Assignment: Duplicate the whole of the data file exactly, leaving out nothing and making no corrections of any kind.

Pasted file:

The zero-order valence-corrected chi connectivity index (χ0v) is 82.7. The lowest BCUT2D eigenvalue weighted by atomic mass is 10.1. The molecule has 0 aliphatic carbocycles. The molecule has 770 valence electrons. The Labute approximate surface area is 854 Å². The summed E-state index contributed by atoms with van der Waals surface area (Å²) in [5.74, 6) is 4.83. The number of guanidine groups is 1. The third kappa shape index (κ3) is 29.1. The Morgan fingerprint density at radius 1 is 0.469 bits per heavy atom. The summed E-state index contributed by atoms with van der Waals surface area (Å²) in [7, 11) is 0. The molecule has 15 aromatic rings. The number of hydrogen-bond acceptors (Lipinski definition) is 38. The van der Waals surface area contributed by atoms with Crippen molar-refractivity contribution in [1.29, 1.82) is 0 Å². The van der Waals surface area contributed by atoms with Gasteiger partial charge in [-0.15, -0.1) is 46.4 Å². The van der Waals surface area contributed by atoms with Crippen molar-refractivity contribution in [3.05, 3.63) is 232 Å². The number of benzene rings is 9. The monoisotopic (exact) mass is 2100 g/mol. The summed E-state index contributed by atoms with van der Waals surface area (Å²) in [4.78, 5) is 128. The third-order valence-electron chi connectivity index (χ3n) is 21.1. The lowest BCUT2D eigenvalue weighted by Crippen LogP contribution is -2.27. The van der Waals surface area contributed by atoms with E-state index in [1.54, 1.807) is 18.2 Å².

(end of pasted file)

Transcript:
The zero-order valence-corrected chi connectivity index (χ0v) is 82.7. The lowest BCUT2D eigenvalue weighted by atomic mass is 10.1. The molecule has 0 aliphatic carbocycles. The molecule has 770 valence electrons. The Labute approximate surface area is 854 Å². The summed E-state index contributed by atoms with van der Waals surface area (Å²) in [5.74, 6) is 4.83. The number of guanidine groups is 1. The third kappa shape index (κ3) is 29.1. The Morgan fingerprint density at radius 1 is 0.469 bits per heavy atom. The summed E-state index contributed by atoms with van der Waals surface area (Å²) in [7, 11) is 0. The molecule has 15 aromatic rings. The number of hydrogen-bond acceptors (Lipinski definition) is 38. The van der Waals surface area contributed by atoms with Crippen molar-refractivity contribution in [1.29, 1.82) is 0 Å². The van der Waals surface area contributed by atoms with Gasteiger partial charge in [-0.15, -0.1) is 46.4 Å². The van der Waals surface area contributed by atoms with Crippen molar-refractivity contribution in [3.05, 3.63) is 232 Å². The number of benzene rings is 9. The monoisotopic (exact) mass is 2100 g/mol. The summed E-state index contributed by atoms with van der Waals surface area (Å²) in [4.78, 5) is 128. The third-order valence-electron chi connectivity index (χ3n) is 21.1. The lowest BCUT2D eigenvalue weighted by Crippen LogP contribution is -2.27. The van der Waals surface area contributed by atoms with E-state index in [1.54, 1.807) is 18.2 Å².